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Category: renters reform bill
In a recent debate in the House of Commons, the government has failed to make clear when the Renters Reform Bill will be implemented leaving landlords uncertain of the path ahead.
Members of Parliament Natalie Elphicke for the Conservative party and Lloyd Russell-Moyle for Labour, both of whom operate on the periphery of their respective parties, jointly sponsored the debate.
According to the Under-secretary of state at the Department of Levelling Up, Housing and Communities, Felicity Buchan, the Renters Reform Bill will go forward in the near future, but did not disclose any details in particular.
She further stated:
“The Government are determined to deliver a new deal for tenants and landlords in the private rented sector. Everyone in our society deserves to live somewhere decent, warm, safe and secure. The Government are determined to make that vision a reality.
“I am proud of the action that the Government have already taken to put things right. We have strengthened local authorities’ enforcement powers by introducing fines of up to £30,000, extending rent repayment orders and introducing banning orders for the most serious and prolific offenders.
“We have introduced new regulations, which require landlords to install smoke and carbon monoxide detectors and ensure that the electrical installations in their properties are safe.
“We are concluding our overhaul of the housing, health and safety rating system, which is the tool used to assess hazardous conditions in rented homes. That will make it more accessible to tenants and landlords and allow more efficient enforcement.”
A new PRS ombudsman
According to Russell-Moyle, providing a platform for all of the parties involved would be imperative to make a significant change for the better. He says:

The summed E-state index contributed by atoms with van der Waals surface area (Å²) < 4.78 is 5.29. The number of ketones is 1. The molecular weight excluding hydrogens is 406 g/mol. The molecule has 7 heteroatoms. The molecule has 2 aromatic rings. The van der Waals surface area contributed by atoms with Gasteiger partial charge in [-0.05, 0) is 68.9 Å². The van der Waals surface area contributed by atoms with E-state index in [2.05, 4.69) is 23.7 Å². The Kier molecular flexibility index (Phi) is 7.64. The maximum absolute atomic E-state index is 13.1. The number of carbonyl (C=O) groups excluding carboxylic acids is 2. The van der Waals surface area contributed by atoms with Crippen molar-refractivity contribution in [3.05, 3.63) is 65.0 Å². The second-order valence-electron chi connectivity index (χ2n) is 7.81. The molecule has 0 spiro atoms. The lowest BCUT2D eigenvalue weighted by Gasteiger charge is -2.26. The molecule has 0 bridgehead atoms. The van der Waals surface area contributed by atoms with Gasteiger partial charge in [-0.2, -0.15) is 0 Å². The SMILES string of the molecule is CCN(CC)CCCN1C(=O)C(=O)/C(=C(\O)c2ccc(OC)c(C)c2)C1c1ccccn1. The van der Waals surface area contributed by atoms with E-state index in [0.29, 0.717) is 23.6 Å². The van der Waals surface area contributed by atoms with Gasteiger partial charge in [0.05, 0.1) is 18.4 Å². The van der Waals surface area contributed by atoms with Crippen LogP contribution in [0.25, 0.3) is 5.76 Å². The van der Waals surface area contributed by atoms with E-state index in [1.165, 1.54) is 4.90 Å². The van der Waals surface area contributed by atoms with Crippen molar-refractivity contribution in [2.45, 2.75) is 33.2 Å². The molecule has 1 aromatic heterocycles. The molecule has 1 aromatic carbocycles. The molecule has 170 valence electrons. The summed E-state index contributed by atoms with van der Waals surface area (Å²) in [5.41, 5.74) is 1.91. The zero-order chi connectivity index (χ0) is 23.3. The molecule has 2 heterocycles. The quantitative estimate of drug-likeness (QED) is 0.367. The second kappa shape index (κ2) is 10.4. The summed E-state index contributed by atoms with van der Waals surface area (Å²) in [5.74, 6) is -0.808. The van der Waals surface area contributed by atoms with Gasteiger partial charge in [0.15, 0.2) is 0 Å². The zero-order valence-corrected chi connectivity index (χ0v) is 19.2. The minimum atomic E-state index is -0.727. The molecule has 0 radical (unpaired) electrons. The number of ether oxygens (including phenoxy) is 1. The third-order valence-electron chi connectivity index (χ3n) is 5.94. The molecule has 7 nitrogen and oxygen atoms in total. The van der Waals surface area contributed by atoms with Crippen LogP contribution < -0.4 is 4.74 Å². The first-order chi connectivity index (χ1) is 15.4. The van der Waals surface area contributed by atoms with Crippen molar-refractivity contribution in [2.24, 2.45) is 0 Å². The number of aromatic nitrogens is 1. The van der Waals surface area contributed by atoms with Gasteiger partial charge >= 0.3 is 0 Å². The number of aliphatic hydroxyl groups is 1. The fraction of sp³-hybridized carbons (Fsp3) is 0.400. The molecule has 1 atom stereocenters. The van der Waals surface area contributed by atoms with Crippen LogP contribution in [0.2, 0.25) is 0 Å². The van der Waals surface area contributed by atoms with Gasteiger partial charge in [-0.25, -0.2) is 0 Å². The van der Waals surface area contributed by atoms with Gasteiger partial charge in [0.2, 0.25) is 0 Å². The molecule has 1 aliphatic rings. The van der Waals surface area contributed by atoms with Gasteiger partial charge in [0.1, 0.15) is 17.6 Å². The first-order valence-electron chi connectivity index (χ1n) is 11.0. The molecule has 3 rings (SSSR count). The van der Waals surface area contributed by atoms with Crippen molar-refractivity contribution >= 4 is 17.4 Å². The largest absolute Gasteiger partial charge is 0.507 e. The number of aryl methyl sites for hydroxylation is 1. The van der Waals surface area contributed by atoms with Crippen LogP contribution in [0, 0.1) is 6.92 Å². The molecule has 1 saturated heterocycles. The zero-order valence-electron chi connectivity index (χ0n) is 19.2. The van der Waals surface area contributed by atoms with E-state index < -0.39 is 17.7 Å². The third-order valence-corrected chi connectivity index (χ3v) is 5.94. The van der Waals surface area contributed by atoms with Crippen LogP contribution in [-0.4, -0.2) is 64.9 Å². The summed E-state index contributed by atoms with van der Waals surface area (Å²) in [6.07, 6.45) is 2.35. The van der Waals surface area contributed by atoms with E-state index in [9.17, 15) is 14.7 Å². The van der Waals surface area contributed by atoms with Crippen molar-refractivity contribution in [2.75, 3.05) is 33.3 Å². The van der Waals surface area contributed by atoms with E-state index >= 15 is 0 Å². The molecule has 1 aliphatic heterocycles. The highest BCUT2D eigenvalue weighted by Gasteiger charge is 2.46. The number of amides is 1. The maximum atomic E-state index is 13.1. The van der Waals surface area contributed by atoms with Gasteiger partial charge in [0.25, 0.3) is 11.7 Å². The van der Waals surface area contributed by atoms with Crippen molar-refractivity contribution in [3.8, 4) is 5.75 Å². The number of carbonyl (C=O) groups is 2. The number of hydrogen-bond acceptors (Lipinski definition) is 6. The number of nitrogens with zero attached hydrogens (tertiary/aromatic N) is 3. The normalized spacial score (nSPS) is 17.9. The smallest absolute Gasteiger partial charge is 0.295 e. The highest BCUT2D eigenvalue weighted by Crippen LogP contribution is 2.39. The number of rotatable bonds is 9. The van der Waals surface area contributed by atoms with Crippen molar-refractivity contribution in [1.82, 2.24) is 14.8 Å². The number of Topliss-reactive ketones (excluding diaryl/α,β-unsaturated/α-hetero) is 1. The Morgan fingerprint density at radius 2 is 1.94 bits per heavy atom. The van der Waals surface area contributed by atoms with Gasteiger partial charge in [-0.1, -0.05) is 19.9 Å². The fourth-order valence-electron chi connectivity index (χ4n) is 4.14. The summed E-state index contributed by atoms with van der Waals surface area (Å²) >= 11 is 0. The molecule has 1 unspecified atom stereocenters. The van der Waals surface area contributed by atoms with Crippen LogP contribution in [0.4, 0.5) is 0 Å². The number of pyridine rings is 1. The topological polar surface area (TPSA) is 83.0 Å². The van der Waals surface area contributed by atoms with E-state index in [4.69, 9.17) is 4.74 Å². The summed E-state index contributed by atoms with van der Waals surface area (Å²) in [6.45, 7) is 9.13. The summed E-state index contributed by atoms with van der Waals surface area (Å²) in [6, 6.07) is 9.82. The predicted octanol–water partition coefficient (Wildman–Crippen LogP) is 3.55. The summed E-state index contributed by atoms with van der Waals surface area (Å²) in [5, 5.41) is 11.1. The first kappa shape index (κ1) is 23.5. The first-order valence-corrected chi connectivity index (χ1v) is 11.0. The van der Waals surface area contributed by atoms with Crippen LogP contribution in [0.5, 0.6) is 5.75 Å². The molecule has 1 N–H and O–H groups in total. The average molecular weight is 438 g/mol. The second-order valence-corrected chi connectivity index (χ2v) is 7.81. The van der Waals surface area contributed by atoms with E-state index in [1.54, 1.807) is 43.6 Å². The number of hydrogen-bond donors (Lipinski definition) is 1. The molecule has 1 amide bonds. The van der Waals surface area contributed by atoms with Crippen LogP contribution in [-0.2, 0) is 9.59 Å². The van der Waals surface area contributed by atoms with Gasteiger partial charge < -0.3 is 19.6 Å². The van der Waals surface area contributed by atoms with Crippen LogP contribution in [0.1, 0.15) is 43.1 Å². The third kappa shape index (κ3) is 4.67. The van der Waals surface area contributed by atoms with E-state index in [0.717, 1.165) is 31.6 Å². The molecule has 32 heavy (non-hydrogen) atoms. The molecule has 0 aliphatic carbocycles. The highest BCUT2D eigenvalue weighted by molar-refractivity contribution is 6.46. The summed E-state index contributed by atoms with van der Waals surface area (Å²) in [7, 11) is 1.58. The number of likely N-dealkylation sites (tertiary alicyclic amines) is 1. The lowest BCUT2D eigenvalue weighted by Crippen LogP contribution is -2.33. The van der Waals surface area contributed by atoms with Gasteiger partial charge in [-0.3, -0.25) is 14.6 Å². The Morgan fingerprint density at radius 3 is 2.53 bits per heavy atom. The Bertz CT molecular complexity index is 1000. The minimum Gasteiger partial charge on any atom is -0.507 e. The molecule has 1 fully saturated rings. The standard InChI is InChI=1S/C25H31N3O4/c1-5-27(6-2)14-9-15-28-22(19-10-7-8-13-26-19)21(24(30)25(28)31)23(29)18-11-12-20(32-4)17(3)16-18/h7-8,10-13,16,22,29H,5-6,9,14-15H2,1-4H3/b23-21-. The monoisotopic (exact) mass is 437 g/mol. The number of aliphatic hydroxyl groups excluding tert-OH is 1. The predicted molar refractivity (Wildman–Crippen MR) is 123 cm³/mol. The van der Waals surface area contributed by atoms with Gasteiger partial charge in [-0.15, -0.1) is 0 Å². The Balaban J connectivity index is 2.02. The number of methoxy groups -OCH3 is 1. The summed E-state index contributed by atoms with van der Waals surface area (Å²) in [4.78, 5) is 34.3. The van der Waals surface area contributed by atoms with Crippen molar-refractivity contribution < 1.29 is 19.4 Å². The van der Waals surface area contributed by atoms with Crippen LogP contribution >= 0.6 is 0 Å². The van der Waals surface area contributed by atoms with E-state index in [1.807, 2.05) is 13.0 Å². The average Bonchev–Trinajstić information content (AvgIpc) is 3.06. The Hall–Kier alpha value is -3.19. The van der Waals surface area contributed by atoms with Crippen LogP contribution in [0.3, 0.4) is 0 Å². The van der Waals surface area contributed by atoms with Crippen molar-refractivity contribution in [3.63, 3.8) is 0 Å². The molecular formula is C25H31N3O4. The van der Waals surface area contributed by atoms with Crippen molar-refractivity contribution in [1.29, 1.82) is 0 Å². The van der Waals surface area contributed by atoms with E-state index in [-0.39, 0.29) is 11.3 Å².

“It empowers renters and gives them a body to seek redress, but it also means that landlords know that there is a place where they will be fairly heard. That, combined with the removal of section 21, is a life changer for many. It will give people the ability to complain about poor housing.”
Private rental property platform
The recommended platform would be similar to the one that is currently implemented in Wales and Scotland, but more extensive.
The platform would require all landlords and properties to be registered, consequently creating a large database of all the properties, their respective landlords or agents, and their contact information.
The platform would also provide important information, such as if landlord has failed to comply with the duty to repair and maintain their property, or any breaches of the Decent Homes Standard.
The ombudsman service would allow any disputes to be resolved outside of the court system.
Potential Renters Reform Bill enactment
Whilst the government regathers itself, it is not surprising that enactment of the Renters Reform Bill has been further delayed.
The landlord community may well be hopeful that this leaves the door open for campaigning from landlord groups, to affect positive change in sentiment towards the private rental sector, to gather momentum.
As time passes, the impact of government interference in the industry will only become clearer, which may underline the points being raised and make clear how essential rental homes are